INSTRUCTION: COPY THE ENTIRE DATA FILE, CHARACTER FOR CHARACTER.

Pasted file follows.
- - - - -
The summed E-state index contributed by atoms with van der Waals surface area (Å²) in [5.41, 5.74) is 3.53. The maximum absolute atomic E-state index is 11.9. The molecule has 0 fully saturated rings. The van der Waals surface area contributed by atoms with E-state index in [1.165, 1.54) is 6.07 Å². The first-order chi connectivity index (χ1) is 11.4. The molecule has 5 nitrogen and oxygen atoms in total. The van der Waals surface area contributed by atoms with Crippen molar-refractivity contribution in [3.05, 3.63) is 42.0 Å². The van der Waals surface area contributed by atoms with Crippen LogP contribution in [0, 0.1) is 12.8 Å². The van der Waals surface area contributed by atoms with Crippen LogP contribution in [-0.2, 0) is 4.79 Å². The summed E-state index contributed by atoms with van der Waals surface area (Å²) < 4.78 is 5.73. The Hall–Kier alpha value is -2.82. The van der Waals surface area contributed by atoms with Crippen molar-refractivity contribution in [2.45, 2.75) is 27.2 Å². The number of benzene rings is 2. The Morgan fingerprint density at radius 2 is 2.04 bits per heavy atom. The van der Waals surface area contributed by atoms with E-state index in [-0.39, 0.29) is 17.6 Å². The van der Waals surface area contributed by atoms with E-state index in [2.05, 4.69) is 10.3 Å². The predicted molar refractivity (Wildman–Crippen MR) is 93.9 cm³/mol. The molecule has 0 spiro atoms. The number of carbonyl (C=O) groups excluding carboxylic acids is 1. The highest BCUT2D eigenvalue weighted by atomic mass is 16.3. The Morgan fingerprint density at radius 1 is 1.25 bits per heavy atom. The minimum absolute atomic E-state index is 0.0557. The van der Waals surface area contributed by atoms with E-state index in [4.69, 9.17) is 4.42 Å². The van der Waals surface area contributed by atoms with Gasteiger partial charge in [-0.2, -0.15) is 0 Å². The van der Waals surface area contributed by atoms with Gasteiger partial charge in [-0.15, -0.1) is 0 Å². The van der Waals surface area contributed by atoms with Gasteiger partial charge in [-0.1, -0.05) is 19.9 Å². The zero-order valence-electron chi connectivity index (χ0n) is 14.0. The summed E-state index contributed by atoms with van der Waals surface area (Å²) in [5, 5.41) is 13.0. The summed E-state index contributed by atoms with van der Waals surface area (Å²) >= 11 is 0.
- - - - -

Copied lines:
The summed E-state index contributed by atoms with van der Waals surface area (Å²) in [5.41, 5.74) is 3.53. The maximum absolute atomic E-state index is 11.9. The molecule has 0 fully saturated rings. The van der Waals surface area contributed by atoms with E-state index in [1.165, 1.54) is 6.07 Å². The first-order chi connectivity index (χ1) is 11.4. The molecule has 5 nitrogen and oxygen atoms in total. The van der Waals surface area contributed by atoms with Crippen molar-refractivity contribution in [3.05, 3.63) is 42.0 Å². The van der Waals surface area contributed by atoms with Crippen LogP contribution in [0, 0.1) is 12.8 Å². The van der Waals surface area contributed by atoms with Crippen LogP contribution in [-0.2, 0) is 4.79 Å². The summed E-state index contributed by atoms with van der Waals surface area (Å²) < 4.78 is 5.73. The Hall–Kier alpha value is -2.82. The van der Waals surface area contributed by atoms with Crippen molar-refractivity contribution in [2.45, 2.75) is 27.2 Å². The number of benzene rings is 2. The Morgan fingerprint density at radius 2 is 2.04 bits per heavy atom. The van der Waals surface area contributed by atoms with E-state index in [-0.39, 0.29) is 17.6 Å². The van der Waals surface area contributed by atoms with E-state index in [2.05, 4.69) is 10.3 Å². The predicted molar refractivity (Wildman–Crippen MR) is 93.9 cm³/mol. The molecule has 0 spiro atoms. The number of carbonyl (C=O) groups excluding carboxylic acids is 1. The highest BCUT2D eigenvalue weighted by atomic mass is 16.3. The Morgan fingerprint density at radius 1 is 1.25 bits per heavy atom. The minimum absolute atomic E-state index is 0.0557. The van der Waals surface area contributed by atoms with E-state index in [4.69, 9.17) is 4.42 Å². The van der Waals surface area contributed by atoms with Gasteiger partial charge in [-0.2, -0.15) is 0 Å². The van der Waals surface area contributed by atoms with Gasteiger partial charge in [-0.15, -0.1) is 0 Å². The van der Waals surface area contributed by atoms with Gasteiger partial charge in [-0.1, -0.05) is 19.9 Å². The zero-order valence-electron chi connectivity index (χ0n) is 14.0. The summed E-state index contributed by atoms with van der Waals surface area (Å²) in [5, 5.41) is 13.0. The summed E-state index contributed by atoms with van der Waals surface area (Å²) >= 11 is 0.